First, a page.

Tuesday, 10 June 2014

Disrupt this . . . and ride up that

You can either go with the flow and do things as they've always been done or you can try something different. After my blog last week I was kindly invited to a lunch looking at some private Australian based companies looking to disrupt old business world models with new technology.
  • WattCost  - a "smart" electricity metering company.  
  • Jayride - an e-commerce platform for bookable passenger transport
  • Car Next Door - a car sharing platform that allows city dwellers to make money from their cars when they're not using them
  • Snaploader - is a new app that connects images to the digital world, enabling a user to simply snap an image and connect to all the relevant content behind the it
My favourite of the four companies presenting was power meter specialist WattCost, probably because if you're anything like me you've become quite concerned about the spiralling cost of power.

Even I can can install one of these . . . 
David Soutar (CEO and Founder) & team have come up with a gem of a device that connects to both old analogue power meters and newer digital models. You don't need an electrician, just a wireless internet link and you'll get access to some quite clever algorithmic technology that will most likely see you repay the $99 dollars you spent in short order. You sign up and install the unit yourself. Complete  a questionnaire about the appliances you have and some other details and you're good to go. The algorithms do their magic to the extent that not only can they see how much you use, but which appliances are using it and at what time of the day. In fact they say they can even tell what cycle you're running your washing machine or dishwasher on. The really smart thing is that you'll get a text message saying you put the dryer on at the most expensive time of day. You'll even be presented via app with suggested supplier alternatives and potential savings. The company gets paid by the suppliers when you switch, but there's a lot of other potential revenue sources. In Australia and the UK expensive government sponsored smart meter projects had enormous cost blow-outs and already look like old technology compared to this. The privately held company looks set to do deals in various jurisdictions including California. You've got to love a company that makes governments look like donkeys . . . right? Investors look out for this one when they finally get around to going public.

In between watching Chris Froome debut his new Pinarello at the Criterium du Dauphine I've been working on some more consultancy based enquiries including revisiting some older vol structures and dividends swaps for investors. It''s amazing that even with higher regulatory hurdles and increased capital costs that you still see pockets of innovation in a wasteland post the crisis. I remember in 2000 being presented with a double barrier knock-out structure on the N225 that seemed like an impossibility to price without most of the candidates from Imperial College London's post graduate programme in pure mathematics. Of course that didn't last long as Monte Carlo made its way swiftly from the main frame to the laptop and so today we're looking once again at variations on a theme. I'm going to start calling it the IB Cyclist law of extended derivative markets ... the first of which will be:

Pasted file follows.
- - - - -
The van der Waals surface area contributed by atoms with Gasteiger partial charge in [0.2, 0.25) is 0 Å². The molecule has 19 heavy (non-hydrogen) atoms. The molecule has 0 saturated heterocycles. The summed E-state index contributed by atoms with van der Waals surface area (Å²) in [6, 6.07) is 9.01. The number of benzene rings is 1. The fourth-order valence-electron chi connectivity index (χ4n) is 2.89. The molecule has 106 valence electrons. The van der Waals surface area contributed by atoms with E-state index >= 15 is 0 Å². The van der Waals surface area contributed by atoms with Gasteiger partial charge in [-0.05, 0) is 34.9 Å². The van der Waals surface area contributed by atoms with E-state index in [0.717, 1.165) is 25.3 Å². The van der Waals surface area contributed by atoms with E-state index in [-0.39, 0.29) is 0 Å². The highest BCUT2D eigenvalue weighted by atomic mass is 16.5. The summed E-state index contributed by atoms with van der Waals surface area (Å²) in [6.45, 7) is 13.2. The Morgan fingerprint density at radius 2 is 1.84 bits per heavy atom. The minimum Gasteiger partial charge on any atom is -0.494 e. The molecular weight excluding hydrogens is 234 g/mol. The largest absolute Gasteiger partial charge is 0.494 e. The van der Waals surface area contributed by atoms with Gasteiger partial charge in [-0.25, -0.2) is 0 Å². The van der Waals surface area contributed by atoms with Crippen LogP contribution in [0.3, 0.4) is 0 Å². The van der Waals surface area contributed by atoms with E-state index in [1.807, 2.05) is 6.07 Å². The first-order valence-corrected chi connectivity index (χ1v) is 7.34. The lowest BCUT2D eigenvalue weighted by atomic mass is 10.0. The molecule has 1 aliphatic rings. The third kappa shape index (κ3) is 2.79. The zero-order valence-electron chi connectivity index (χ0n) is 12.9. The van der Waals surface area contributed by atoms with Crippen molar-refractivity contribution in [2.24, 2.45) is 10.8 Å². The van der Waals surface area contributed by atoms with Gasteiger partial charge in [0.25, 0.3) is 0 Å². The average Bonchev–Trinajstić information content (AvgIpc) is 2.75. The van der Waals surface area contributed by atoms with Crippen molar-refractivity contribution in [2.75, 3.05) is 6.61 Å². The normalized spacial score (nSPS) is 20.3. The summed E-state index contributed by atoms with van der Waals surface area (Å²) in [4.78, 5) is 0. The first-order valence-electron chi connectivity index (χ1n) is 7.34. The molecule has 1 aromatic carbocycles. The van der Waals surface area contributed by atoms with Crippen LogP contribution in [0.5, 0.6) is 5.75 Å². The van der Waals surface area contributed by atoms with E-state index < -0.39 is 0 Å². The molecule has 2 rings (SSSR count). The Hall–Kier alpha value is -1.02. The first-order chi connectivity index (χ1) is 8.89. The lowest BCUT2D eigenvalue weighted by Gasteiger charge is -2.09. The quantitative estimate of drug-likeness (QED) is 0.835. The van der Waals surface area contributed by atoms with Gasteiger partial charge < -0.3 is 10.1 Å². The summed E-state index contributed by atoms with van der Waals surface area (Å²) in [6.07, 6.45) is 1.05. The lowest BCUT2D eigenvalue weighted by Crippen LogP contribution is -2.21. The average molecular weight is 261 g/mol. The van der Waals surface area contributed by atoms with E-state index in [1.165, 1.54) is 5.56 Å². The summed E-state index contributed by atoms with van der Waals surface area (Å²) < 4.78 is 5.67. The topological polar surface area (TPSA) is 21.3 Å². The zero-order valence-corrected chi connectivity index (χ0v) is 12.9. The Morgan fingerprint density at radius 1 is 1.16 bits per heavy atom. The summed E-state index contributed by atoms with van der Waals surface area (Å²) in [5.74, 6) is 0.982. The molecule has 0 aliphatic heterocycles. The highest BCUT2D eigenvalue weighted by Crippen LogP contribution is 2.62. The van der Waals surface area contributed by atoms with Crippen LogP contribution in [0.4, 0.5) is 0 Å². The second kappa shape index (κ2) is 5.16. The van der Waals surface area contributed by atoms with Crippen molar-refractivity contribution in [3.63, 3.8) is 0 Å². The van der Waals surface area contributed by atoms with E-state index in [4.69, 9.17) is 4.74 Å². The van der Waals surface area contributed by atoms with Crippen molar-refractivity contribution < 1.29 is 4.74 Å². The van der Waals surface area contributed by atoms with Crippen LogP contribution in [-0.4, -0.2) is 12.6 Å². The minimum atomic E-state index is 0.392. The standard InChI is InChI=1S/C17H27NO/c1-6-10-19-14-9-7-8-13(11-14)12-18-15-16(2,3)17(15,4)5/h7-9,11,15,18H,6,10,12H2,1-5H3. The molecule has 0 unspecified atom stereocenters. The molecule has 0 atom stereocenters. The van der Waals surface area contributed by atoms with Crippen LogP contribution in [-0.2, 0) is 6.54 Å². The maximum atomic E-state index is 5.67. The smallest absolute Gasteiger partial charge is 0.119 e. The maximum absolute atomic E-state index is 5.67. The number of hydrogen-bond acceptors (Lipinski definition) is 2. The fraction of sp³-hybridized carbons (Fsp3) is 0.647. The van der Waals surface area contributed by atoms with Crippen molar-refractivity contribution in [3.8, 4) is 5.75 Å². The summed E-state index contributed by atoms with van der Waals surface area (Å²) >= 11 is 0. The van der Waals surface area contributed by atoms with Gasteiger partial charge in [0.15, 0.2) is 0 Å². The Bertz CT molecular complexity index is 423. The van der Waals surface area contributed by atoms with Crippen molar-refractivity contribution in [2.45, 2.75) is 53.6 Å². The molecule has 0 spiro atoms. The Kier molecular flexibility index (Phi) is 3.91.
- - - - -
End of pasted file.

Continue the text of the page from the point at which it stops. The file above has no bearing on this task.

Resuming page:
A product class of derivatives will see returns decrease in proportion to the increase in barrier conditions available to investors

This doesn't mean that you shouldn't want to be involved in the products in questions, only that the conditions that caused the engineering behind probably started to decay the moment the first structure was sold. Another example was the range accrual options in places such as HK that sought to pay investors a return above bank deposits if a nominated underlying traded within a range. Of course when volatility went skyrocketing in 2007 - 2009 those products cost the owners quite a chunk of change. That didn't wipe them out, but it did deflate their returns and the breadth of the market involved. They're back now and probably a good investment over the last couple of years as vol as an asset class continually fell. I could go on about what I've seen in Japan where the market because of terminally low rates and an inherent need for positive carry has always been at the forefront of "conditional" derivative type structure.

So leaving the world of barrier options I want to predict that the Tour de France is going to be an absolute cracker this year if the fireworks we got on Stage 2 at the Criterium du Dauphine yesterday is anything to go by.

This is proper cycling with Froome absolutely burning every one of his team mates in an attempt to shake Contador and crush him before the Tour. You have to love the response by Contador, he just stuck to Froome. I wonder what was said between them? "Bert" just sat on Froome's tail as though to say he was back this year and that he wasn't going to allow the "Sky-train" the dream run they got last year. If you're in Geneva right now working on your latest commodity deal at one of the big funds I strongly advise you to find an excuse to cycle or drive out and catch the final stage between Megeve and Courcheval this coming Sunday.


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